Since most family collections are unique and irreplaceable, proper documentation is crucial and can decide whether a painting has higher or lower value. Putting in place sound art governance and undertaking comprehensive art due- diligence can also help prevent or diminish family disputes. If the assets are not appraised and documentation reviewed for proper title, authentication, condition, and provenance distribution of individual items can result in a highly inequitable allocation at time of distribution.

Dealing professionally with art requires time and extensive knowledge. In most cases an expert is compelled to examine the historical material and form his own opinion. The contradictions which arise in this context may have less to do with the subject of art history as they have to do with the expert himself. Family offices would be wise to seek advice from independent professionals who have no vested interest in the art and draw on expertise from both the academic and commercial art worlds.

The need for long term financial planning for art assets

Having created or inherited a collection, many families will wish to ensure it is preserved both during their lifetime and for future generations. Planning how to transfer a family collection to the next generation can be one of the most critical aspects of managing art wealth. One key to making sure a family collection doesn’t damage family harmony is to work toward open communication and look for creative ways to include family members in the decision-making process. Family offices need to consider art as part of the overall financial and estate planning process for wealthy families especially in relation to other assets such as property, stocks, and bonds.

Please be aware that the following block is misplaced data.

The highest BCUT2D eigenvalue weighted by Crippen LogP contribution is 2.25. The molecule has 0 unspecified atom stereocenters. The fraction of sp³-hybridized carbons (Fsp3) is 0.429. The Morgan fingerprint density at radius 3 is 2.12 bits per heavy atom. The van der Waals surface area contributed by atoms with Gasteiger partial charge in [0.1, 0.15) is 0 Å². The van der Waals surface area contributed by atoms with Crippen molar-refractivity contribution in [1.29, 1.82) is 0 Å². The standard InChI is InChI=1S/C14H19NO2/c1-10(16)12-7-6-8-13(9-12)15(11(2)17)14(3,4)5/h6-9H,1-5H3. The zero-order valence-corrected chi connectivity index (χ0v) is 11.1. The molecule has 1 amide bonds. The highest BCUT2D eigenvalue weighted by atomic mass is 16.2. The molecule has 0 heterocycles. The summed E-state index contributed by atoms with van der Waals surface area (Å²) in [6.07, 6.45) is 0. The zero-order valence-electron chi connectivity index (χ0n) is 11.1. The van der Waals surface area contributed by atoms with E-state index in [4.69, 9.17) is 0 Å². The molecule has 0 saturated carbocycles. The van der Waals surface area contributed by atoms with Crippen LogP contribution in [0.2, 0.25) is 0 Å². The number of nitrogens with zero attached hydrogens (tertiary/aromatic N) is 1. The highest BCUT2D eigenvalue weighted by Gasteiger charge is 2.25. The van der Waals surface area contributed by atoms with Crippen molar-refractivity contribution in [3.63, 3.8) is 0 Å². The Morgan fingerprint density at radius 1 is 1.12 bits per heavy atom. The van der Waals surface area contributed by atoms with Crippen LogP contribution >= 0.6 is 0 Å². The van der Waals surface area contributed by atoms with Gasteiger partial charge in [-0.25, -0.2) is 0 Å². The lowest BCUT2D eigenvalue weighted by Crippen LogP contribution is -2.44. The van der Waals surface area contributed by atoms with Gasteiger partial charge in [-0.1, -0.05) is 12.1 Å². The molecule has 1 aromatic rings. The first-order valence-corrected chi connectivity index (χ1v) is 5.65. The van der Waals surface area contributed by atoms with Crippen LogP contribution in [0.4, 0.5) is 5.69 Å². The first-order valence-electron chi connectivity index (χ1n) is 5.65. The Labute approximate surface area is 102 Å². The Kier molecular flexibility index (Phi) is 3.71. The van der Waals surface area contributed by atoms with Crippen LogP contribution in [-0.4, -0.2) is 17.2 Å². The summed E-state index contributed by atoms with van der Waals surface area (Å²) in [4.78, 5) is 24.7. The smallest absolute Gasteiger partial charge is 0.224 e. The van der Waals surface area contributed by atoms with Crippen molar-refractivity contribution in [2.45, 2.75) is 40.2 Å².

Art philanthropy and wealth giving to art institutions

Today the private collections of ultra-high net worth families can rival those of major art institutions and by joining forces an extended family unit can make significant impact on the global art market. Private museums and foundations are being created at an astounding rate and for many collecting families art giving has become synonymous with art investing. Wealthy families are moving toward an increased focus on using their collections and their wealth to realise what they define as a richer life and to achieve a greater sense of fulfilment for themselves and for their community.
Art as an alternative asset class